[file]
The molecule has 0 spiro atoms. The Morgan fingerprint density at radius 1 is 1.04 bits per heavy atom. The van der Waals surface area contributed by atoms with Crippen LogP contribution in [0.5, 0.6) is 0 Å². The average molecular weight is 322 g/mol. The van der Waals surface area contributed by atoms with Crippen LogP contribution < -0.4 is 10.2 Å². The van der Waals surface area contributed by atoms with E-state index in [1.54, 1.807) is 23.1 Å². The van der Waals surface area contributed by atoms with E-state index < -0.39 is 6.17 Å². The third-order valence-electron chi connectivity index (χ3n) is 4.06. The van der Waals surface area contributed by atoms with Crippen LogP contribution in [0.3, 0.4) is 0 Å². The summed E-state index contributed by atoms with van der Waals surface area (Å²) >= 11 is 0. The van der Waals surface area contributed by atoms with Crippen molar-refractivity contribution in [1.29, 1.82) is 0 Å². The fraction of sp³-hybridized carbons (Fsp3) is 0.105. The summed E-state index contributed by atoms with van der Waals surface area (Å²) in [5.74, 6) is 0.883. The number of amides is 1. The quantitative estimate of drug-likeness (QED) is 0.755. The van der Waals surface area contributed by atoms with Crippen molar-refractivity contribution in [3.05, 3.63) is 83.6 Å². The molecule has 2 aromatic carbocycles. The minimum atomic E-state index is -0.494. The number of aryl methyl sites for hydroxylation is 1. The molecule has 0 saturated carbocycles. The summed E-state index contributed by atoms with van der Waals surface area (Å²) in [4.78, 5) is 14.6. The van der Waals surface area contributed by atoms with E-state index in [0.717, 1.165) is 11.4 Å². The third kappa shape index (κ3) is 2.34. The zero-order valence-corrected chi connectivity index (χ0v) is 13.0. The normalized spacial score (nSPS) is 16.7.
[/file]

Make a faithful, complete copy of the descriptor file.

The molecule has 0 spiro atoms. The Morgan fingerprint density at radius 1 is 1.04 bits per heavy atom. The van der Waals surface area contributed by atoms with Crippen LogP contribution in [0.5, 0.6) is 0 Å². The average molecular weight is 322 g/mol. The van der Waals surface area contributed by atoms with Crippen LogP contribution < -0.4 is 10.2 Å². The van der Waals surface area contributed by atoms with E-state index in [1.54, 1.807) is 23.1 Å². The van der Waals surface area contributed by atoms with E-state index < -0.39 is 6.17 Å². The third-order valence-electron chi connectivity index (χ3n) is 4.06. The van der Waals surface area contributed by atoms with Crippen LogP contribution in [0.3, 0.4) is 0 Å². The summed E-state index contributed by atoms with van der Waals surface area (Å²) >= 11 is 0. The van der Waals surface area contributed by atoms with Crippen molar-refractivity contribution in [1.29, 1.82) is 0 Å². The fraction of sp³-hybridized carbons (Fsp3) is 0.105. The summed E-state index contributed by atoms with van der Waals surface area (Å²) in [5.74, 6) is 0.883. The number of amides is 1. The quantitative estimate of drug-likeness (QED) is 0.755. The van der Waals surface area contributed by atoms with Crippen molar-refractivity contribution in [3.05, 3.63) is 83.6 Å². The molecule has 2 aromatic carbocycles. The minimum atomic E-state index is -0.494. The number of aryl methyl sites for hydroxylation is 1. The molecule has 0 saturated carbocycles. The summed E-state index contributed by atoms with van der Waals surface area (Å²) in [4.78, 5) is 14.6. The van der Waals surface area contributed by atoms with E-state index in [0.717, 1.165) is 11.4 Å². The third kappa shape index (κ3) is 2.34. The zero-order valence-corrected chi connectivity index (χ0v) is 13.0. The normalized spacial score (nSPS) is 16.7.